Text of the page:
FIGS. 3A-3H are simplified schematic diagrams of dimensions used in the calculation of a position of the image after rotation about a user defined reference point, in accordance with one embodiment of the present invention. As discussed above, after a user defines a reference point, the position of the image is first calculated. As shown in FIGS. 3A-3H, display 102 includes image 304 of a half arrow. User defined reference point 302 is located within image 304. FIG. 3A shows an image 304 of the half arrow pointing up and the image is neither rotated nor mirrored. As used herein, mirroring is flipping the image about any axis. For instance, a mirrored image is flipped left to right or from right to left. In one embodiment, the position of image 304 relative to display 102 without rotation and without mirroring is calculated as follows:
X-start coordinate (E)=C−A;
Y-start coordinate (F)=D−B;
X-end coordinate (I)=C+G; and
Y-end coordinate (J)=D+H.
As shown in FIG. 3A,

    • A represents an X offset of user defined reference point 302 relative to upper left corner 308 of image 304.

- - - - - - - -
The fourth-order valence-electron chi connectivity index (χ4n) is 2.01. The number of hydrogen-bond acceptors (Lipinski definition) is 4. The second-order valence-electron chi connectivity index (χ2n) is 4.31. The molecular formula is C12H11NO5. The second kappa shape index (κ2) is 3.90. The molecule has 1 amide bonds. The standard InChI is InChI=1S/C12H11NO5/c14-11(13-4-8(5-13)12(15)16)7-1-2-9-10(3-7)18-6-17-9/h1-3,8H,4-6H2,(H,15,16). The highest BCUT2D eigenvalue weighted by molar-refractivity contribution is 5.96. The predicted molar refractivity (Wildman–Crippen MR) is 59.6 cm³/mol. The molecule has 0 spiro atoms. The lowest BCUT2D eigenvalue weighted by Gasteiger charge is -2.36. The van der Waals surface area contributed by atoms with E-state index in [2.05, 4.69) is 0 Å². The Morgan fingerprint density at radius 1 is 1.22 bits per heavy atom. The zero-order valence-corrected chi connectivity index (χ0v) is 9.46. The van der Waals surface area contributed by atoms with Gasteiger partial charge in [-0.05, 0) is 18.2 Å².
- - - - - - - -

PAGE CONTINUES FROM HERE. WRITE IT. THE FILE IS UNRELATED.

• B represents a Y offset of user defined reference point 302 relative to upper left corner 308 of image 304.
    • C represents an X offset of image position relative to upper left corner 306 of display 102.
    • D represents a Y offset of image position relative to upper left corner 306 of display 102.
    • G represents A subtracted from a width of image 304 (i.e., a distance between user defined reference point 302 and a right side of image 304).
    • H represents B subtracted from a height of image 304 (i.e., a distance between user defined reference point 302 and a bottom side of image 304).
      The dimensions (i.e., A, B, C, etc.) described above are referenced to upper left corner 308 of image 304 and upper left corner 306 of display 102. However, the dimensions may be referenced to any suitable point within image 304 and display 102. Other exemplary embodiments of reference points may include an upper right corner of display 102, a bottom left corner of the display, a bottom right corner of the display, an upper right corner of image 304, a bottom left corner of the image, and a bottom right corner of the image.

FIG. 3B shows a position of image 304 after a ninety degrees rotation about user defined reference point 302 without mirroring. As shown in FIG. 3B, half arrow is pointing to the right after the rotation. In one embodiment, the position of image 304 relative to display 102 after the ninety degrees rotation is calculated as follows:
X-start coordinate (E)=C−H;